As the physical demands vary between overhead sports, so too should the clinical examination. Clinicians should consider elements of the sport to include areas, such as recognition of typical injury patterns, sport-related movement asymmetries, compensatory movement strategies, and the potential for deficits in postural endurance (5,9,15,17,29,30). An example of sport-related movement asymmetries can be seen in divers, as the authors have often observed a lack of rotation, usually contralateral to the side that they twist toward, and midthoracic extension. Of note, testing for rotational asymmetry in seated or the “lumbar-locked” position may be insufficient. The authors recommend placing them into a passively extended or flexed position while standing.
Compensatory movement strategies also have been observed by the authors in divers with diagnosed GH joint instabilities and low back pain who had hypomobility into thoracic extension. The authors suppose the lack of midthoracic extension contributes to a dyskinetic ST articulation, particularly at its inferior border. The compensatory strategy by a diver with a hypomobile midthoracic spine would likely result in promoting hypermobility through the shoulder. The dynamic stabilizers and their ability to maintain control of the ST articulation, in particular the middle and lower trapezii. should be determined (30). Additionally, the rotator cuff musculature should be strength-tested throughout a full arc of elevation or abduction for greater specificity of the overhead athlete.
Thoracic Mobility Assessment
Accurate measurement of thoracic mobility is crucial, as proper execution of overhead athletic-based movements and maintenance of proper spinal arthrokinematics are key functions of the region (2–4). Therefore, an accurate assessment of thoracic mobility is necessary. Thoracic mobility has been regarded as difficult to objectively measure and thus as highly subjective, leaving clinicians using unreliable instrumentation (1,31–34). As a result, clinicians may perform a visual analysis to assess movement of the thoracic spine. The advent of mobile technologies has provided an opportunity to conveniently and objectively measure joint mobility. Bucke et al. (1) validated a thoracic rotation measurement using a digital inclinometer (DI) and iPhone Clinometer application, in the lumbar-locked or heel-sit position in a population of self-reported healthy students (Fig. 2). The lumbar-locked position aims to minimize lumbar rotation by having the patient in quadruped with full flexion of the hips and lumbar spine. There was strong criterion validity found using the DI when compared with the reference standard (r = 0.88, P < 0.001). The iPhone Clinometer application had strong criterion validity compared with the reference standard (r = 0.88, P < 0.001). The DI and Clinometer application had strong concurrent validity (r = 0.98, P < 0.001) and could possibly be used interchangeably.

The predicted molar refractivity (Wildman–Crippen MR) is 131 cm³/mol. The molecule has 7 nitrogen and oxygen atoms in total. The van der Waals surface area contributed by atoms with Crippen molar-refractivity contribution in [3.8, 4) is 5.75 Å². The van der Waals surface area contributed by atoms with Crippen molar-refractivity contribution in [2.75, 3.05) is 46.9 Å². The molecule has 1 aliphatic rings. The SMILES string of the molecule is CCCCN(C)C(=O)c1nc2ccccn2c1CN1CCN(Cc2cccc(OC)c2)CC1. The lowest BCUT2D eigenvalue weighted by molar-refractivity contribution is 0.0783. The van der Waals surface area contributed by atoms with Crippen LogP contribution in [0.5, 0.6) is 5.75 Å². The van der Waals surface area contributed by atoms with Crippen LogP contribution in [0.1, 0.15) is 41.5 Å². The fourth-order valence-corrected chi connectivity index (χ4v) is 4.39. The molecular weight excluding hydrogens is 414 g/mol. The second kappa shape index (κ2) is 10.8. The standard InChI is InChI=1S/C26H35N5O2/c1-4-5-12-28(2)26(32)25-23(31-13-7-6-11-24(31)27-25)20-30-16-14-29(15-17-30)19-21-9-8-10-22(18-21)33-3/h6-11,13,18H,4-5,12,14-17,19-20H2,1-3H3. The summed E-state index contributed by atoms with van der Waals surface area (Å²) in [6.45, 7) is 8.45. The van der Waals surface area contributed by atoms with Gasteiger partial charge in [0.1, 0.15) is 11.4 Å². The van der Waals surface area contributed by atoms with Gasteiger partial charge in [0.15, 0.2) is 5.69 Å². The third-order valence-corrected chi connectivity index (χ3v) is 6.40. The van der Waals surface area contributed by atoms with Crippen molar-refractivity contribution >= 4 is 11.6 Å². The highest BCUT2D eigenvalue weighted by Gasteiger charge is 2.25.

Feijen et al. (31) measured the interrater and intrarater reliabilities of the lumbar-locked thoracic rotation test, bilaterally, in a group of 21, healthy, young swimmers. The raters utilized a bubble inclinometer and were blinded to each of their findings. Results for interrater reliability ranged from 0.89 (0.72–0.95) to 0.86 (0.65–0.94), respectively, for right and left thoracic rotation. These results suggested good to excellent reliability of the lumbar-locked thoracic rotation test.
Hypomobility in thoracic extension, coupled with decreased shoulder ROM in divers, can contribute to low back pain, due to the excessive extension-moment while trying to extend the spine into the water during the entry phase (9). In a study examining spine MRIs at the 2016 Summer Olympic Games, researchers found that the highest sport-specific incidence of moderate to severe spinal disease was seen in aquatic diving athletes (29). The previously mentioned study by Narita et al. (9) found that the primary predictor for low back pain in young divers was decreased shoulder mobility.
To isolate thoracic extension during an assessment, the authors recommend several variations of the sternal lift maneuver. Clinicians should be aware that patients with hypomobile thoracic spines may substitute the movement using scapular retraction (Fig. 3). To best assess mobility using the sternal lift, instruct the patient to extend their sternum while concurrently performing a stabilizing maneuver of the lumbar spine, such as a pelvic tilt. We have included images of the sternal lift maneuver in prone, however, clinicians can modify testing positions as needed. Positions for this to be assessed can include prone, sitting, standing, or even supine. This manner of examination is clinically relevant due to the associated ROM restrictions of the shoulders with increased thoracic kyphosis.
Verifying for postural endurance of the musculature along the thoracic spine is particularly important in overhead athletes where their sport requirement includes repetitive overhead activity. For example, assessing a diver's ability to hold a sternal lift after performing several diving exercises, such as line-ups or pike-ups, is warranted. Overhead throwing and serving motions should be analyzed both before and after fatiguing the extremities.